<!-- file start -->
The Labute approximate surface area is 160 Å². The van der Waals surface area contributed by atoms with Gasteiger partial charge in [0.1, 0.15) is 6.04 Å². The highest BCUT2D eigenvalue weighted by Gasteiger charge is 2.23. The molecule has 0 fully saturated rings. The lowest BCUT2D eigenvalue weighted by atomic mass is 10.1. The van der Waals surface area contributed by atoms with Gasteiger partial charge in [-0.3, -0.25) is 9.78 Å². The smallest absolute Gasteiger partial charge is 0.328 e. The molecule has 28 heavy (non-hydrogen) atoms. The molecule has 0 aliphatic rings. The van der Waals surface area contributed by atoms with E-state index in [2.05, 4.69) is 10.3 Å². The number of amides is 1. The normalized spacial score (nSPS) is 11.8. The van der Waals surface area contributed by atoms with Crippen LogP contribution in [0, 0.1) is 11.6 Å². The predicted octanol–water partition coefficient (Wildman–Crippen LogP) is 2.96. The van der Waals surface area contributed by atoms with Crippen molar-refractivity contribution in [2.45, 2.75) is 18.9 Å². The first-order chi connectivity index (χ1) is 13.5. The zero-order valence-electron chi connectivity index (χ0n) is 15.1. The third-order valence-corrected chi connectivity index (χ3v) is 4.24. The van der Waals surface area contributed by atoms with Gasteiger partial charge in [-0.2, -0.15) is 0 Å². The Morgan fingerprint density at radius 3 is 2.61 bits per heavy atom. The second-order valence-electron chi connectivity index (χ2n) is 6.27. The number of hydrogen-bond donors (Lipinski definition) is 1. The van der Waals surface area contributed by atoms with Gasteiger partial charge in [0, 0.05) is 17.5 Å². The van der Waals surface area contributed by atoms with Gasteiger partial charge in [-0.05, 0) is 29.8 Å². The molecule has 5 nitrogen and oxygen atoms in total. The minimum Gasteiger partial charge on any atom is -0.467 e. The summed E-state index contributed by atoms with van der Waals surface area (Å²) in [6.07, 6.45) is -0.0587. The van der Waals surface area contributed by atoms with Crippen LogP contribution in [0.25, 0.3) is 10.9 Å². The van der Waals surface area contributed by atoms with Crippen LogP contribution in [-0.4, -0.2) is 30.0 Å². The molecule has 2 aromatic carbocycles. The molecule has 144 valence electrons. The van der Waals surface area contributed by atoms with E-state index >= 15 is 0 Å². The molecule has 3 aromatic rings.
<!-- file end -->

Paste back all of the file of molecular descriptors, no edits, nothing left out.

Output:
The Labute approximate surface area is 160 Å². The van der Waals surface area contributed by atoms with Gasteiger partial charge in [0.1, 0.15) is 6.04 Å². The highest BCUT2D eigenvalue weighted by Gasteiger charge is 2.23. The molecule has 0 fully saturated rings. The lowest BCUT2D eigenvalue weighted by atomic mass is 10.1. The van der Waals surface area contributed by atoms with Gasteiger partial charge in [-0.3, -0.25) is 9.78 Å². The smallest absolute Gasteiger partial charge is 0.328 e. The molecule has 28 heavy (non-hydrogen) atoms. The molecule has 0 aliphatic rings. The van der Waals surface area contributed by atoms with E-state index in [2.05, 4.69) is 10.3 Å². The number of amides is 1. The normalized spacial score (nSPS) is 11.8. The van der Waals surface area contributed by atoms with Crippen LogP contribution in [0, 0.1) is 11.6 Å². The predicted octanol–water partition coefficient (Wildman–Crippen LogP) is 2.96. The van der Waals surface area contributed by atoms with Crippen molar-refractivity contribution in [2.45, 2.75) is 18.9 Å². The first-order chi connectivity index (χ1) is 13.5. The zero-order valence-electron chi connectivity index (χ0n) is 15.1. The third-order valence-corrected chi connectivity index (χ3v) is 4.24. The van der Waals surface area contributed by atoms with Gasteiger partial charge in [-0.2, -0.15) is 0 Å². The Morgan fingerprint density at radius 3 is 2.61 bits per heavy atom. The second-order valence-electron chi connectivity index (χ2n) is 6.27. The number of hydrogen-bond donors (Lipinski definition) is 1. The van der Waals surface area contributed by atoms with Gasteiger partial charge in [0, 0.05) is 17.5 Å². The van der Waals surface area contributed by atoms with Gasteiger partial charge in [-0.05, 0) is 29.8 Å². The molecule has 5 nitrogen and oxygen atoms in total. The minimum Gasteiger partial charge on any atom is -0.467 e. The summed E-state index contributed by atoms with van der Waals surface area (Å²) in [6.07, 6.45) is -0.0587. The van der Waals surface area contributed by atoms with Crippen LogP contribution in [0.25, 0.3) is 10.9 Å². The van der Waals surface area contributed by atoms with Crippen LogP contribution in [-0.4, -0.2) is 30.0 Å². The molecule has 2 aromatic carbocycles. The molecule has 144 valence electrons. The van der Waals surface area contributed by atoms with E-state index >= 15 is 0 Å². The molecule has 3 aromatic rings.